I won’t attempt to argue that Gaga’s video is a Judith parable (it’s not) but to refresh everyone’s biblical memory, Judith was smart and sneaky about making friends with Holofernes, an enemy general, and then went into his tent when he was drunk and chopped his head off. Judith’s head-chopping and subsequent delivery of the head to the Israelites sent the Assyrian army on the run, and was framed as an act of deliverance more than revenge. Artists tend to put a spin on things, however, so our visuals on Judith have her taking off her clothes and creating a lot of blood spray. This dramatic moment made its way into many paintings, demonstrating that a smart, sexy woman (and in the case of Hemessen’s painting, a woman who could crush me with her thumbs) lopping off a dude’s head to avenge injustice has been a favorite topic on and off for hundreds of years. Take Artemisia Gentileschi’s Judith Beheading Holofernes (1620) and you have a solid knot on the historical thread of women depicting women inflicting some very stylized revenge.
From chopping a general’s head off for political purposes to setting a mobster on fire after being traded for sex—a lot has happened in the last millennium. In reading recent reactions to this video, I’ve found responses ranging from raw excitement for the look of the video to disgust at the idea that Gaga is treating sex slavery as a light topic and flashing it at kids. While I don’t really sit down to watch MTV with my “social change” notebook in hand, I think the range of responses is illuminating. A solid revenge fantasy is always going to be simultaneously entertaining and problematic. This particular revenge fantasy allows the viewer to indulge in the re-creation of an injustice alongside the satisfaction of seeing it avenged. If you’re into seeing a woman being compelled to perform for the chin-plate guys and the weird dogs, enjoy. And if you want to see her get away in the end, then you can watch her torch the place before she goes. Bath houses, alcohol, fire, lingerie, blood, charred-up skeletons, dancing ladies, and bear heads make each step of the story into a rich, dense world of drama and gothic horrors that appeals to (ahem) me, along with millions of others. With Gaga as the author and performer of this material, and with such a big time commitment to the Gaga-oppressed part of the story, we know that she wants to watch both sides of the coin as well—herself as potential victim and avenger.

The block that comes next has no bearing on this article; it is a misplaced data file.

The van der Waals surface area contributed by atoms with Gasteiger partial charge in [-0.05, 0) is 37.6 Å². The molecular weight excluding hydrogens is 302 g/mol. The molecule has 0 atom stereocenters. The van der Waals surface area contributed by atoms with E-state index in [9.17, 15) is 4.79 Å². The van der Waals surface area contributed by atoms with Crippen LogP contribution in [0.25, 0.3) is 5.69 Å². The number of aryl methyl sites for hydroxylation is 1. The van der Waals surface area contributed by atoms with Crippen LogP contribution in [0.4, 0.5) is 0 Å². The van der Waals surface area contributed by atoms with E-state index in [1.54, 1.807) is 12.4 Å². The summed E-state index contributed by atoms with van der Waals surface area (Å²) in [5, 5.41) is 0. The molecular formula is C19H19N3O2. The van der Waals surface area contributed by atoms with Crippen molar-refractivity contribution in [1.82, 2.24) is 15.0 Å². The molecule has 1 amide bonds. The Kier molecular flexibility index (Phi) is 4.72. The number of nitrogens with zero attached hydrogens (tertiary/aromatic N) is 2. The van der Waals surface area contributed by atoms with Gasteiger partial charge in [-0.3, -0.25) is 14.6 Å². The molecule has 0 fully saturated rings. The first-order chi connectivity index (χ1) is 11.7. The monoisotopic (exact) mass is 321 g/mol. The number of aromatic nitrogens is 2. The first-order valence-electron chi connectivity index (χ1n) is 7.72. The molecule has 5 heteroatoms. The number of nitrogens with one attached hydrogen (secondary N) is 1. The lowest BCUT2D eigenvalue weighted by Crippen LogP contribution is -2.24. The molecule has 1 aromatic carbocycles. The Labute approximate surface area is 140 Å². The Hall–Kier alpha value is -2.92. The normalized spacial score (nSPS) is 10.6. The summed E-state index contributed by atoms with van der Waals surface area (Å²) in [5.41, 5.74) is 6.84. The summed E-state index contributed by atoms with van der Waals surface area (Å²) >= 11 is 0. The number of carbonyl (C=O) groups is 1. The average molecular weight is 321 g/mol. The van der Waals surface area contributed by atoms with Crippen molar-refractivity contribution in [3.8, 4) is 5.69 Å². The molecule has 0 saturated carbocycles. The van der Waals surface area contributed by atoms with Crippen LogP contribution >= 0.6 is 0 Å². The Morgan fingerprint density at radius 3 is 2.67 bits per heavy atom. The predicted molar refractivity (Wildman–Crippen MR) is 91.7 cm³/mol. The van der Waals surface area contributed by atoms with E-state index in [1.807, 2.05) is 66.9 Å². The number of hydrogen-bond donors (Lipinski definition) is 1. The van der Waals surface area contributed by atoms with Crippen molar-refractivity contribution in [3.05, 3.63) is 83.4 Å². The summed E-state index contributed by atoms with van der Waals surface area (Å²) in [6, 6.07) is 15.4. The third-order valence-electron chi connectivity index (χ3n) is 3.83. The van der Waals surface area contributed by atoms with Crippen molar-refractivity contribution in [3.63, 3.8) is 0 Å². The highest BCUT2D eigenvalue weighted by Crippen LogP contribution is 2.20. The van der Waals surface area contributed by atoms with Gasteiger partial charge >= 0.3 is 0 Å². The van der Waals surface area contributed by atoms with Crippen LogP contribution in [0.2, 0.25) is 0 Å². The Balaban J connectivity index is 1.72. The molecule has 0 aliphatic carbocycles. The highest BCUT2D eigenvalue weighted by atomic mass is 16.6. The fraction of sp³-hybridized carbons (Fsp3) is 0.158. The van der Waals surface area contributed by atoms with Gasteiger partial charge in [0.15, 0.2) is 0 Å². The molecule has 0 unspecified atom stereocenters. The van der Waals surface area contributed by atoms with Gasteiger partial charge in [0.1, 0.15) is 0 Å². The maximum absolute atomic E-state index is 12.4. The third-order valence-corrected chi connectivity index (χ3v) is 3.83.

Less-than-perfect representations can serve as some of the best starting points for conversations about difficult topics. So I can’t dismiss the seriousness of the treatment of sex slavery as an issue because of the (awesome!) costumes, and at the same time I have to accept that the video is about many other things besides this solemn topic it introduces. I get to accept that a torrid, baroque music video got me thinking about human rights issues, and that my interest in the entertaining dynamics of the work goes hand in hand with my socio-political concerns. While I can be annoyed by the way “Bad Romance” turns a global tragedy into a musical number, I have to allow for something generative to exist in the overlapping of contemporary social issues and the imagination. And when I consider what kind of video it would be if Lady Gaga tried to set documentary-style sex trafficking footage to music, or perhaps decided to avoid the topic altogether, it makes me want to curl up with my creepy dog, drink vodka, and set things on fire.